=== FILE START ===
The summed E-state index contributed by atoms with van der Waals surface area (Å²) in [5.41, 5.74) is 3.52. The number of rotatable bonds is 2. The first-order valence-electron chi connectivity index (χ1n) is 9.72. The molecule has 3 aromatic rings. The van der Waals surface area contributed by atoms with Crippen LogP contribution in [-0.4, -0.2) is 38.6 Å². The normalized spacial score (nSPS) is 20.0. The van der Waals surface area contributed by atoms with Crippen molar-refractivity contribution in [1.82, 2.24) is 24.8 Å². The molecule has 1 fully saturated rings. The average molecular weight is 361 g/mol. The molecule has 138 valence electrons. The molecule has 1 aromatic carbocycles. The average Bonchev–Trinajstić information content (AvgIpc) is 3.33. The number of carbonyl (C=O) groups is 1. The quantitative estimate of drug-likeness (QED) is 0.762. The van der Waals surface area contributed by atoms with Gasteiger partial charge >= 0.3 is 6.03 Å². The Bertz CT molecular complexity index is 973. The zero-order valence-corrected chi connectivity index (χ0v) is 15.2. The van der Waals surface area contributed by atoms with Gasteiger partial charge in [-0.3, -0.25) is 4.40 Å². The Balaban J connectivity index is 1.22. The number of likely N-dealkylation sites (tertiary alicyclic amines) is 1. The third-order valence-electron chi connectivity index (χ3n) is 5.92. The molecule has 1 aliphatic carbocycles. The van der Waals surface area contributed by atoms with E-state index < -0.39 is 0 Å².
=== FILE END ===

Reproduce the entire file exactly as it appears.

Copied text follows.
The summed E-state index contributed by atoms with van der Waals surface area (Å²) in [5.41, 5.74) is 3.52. The number of rotatable bonds is 2. The first-order valence-electron chi connectivity index (χ1n) is 9.72. The molecule has 3 aromatic rings. The van der Waals surface area contributed by atoms with Crippen LogP contribution in [-0.4, -0.2) is 38.6 Å². The normalized spacial score (nSPS) is 20.0. The van der Waals surface area contributed by atoms with Crippen molar-refractivity contribution in [1.82, 2.24) is 24.8 Å². The molecule has 1 fully saturated rings. The average molecular weight is 361 g/mol. The molecule has 138 valence electrons. The molecule has 1 aromatic carbocycles. The average Bonchev–Trinajstić information content (AvgIpc) is 3.33. The number of carbonyl (C=O) groups is 1. The quantitative estimate of drug-likeness (QED) is 0.762. The van der Waals surface area contributed by atoms with Gasteiger partial charge >= 0.3 is 6.03 Å². The Bertz CT molecular complexity index is 973. The zero-order valence-corrected chi connectivity index (χ0v) is 15.2. The van der Waals surface area contributed by atoms with Gasteiger partial charge in [-0.3, -0.25) is 4.40 Å². The Balaban J connectivity index is 1.22. The number of likely N-dealkylation sites (tertiary alicyclic amines) is 1. The third-order valence-electron chi connectivity index (χ3n) is 5.92. The molecule has 1 aliphatic carbocycles. The van der Waals surface area contributed by atoms with E-state index < -0.39 is 0 Å².